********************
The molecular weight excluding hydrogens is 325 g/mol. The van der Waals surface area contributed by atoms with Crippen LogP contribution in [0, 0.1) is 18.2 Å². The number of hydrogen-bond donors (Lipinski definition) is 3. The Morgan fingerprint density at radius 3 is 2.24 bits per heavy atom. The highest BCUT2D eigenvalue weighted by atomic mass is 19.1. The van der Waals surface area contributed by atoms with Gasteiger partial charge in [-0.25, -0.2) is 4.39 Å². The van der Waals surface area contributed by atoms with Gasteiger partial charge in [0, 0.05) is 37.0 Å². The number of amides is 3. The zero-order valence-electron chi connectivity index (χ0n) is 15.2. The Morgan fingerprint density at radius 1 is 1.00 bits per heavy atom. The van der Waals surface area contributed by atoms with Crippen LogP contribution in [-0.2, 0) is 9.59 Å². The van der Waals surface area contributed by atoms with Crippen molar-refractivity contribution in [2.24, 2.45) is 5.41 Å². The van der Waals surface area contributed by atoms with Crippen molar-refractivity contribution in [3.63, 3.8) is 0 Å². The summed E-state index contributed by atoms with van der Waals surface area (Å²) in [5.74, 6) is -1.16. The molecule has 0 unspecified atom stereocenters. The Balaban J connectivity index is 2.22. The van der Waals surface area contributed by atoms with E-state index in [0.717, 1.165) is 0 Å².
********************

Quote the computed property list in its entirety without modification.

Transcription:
The molecular weight excluding hydrogens is 325 g/mol. The van der Waals surface area contributed by atoms with Crippen LogP contribution in [0, 0.1) is 18.2 Å². The number of hydrogen-bond donors (Lipinski definition) is 3. The Morgan fingerprint density at radius 3 is 2.24 bits per heavy atom. The highest BCUT2D eigenvalue weighted by atomic mass is 19.1. The van der Waals surface area contributed by atoms with Gasteiger partial charge in [-0.25, -0.2) is 4.39 Å². The van der Waals surface area contributed by atoms with Gasteiger partial charge in [0, 0.05) is 37.0 Å². The number of amides is 3. The zero-order valence-electron chi connectivity index (χ0n) is 15.2. The Morgan fingerprint density at radius 1 is 1.00 bits per heavy atom. The van der Waals surface area contributed by atoms with Crippen LogP contribution in [-0.2, 0) is 9.59 Å². The van der Waals surface area contributed by atoms with Crippen molar-refractivity contribution in [2.24, 2.45) is 5.41 Å². The van der Waals surface area contributed by atoms with Crippen molar-refractivity contribution in [3.63, 3.8) is 0 Å². The summed E-state index contributed by atoms with van der Waals surface area (Å²) in [5.74, 6) is -1.16. The molecule has 0 unspecified atom stereocenters. The Balaban J connectivity index is 2.22. The van der Waals surface area contributed by atoms with E-state index in [0.717, 1.165) is 0 Å².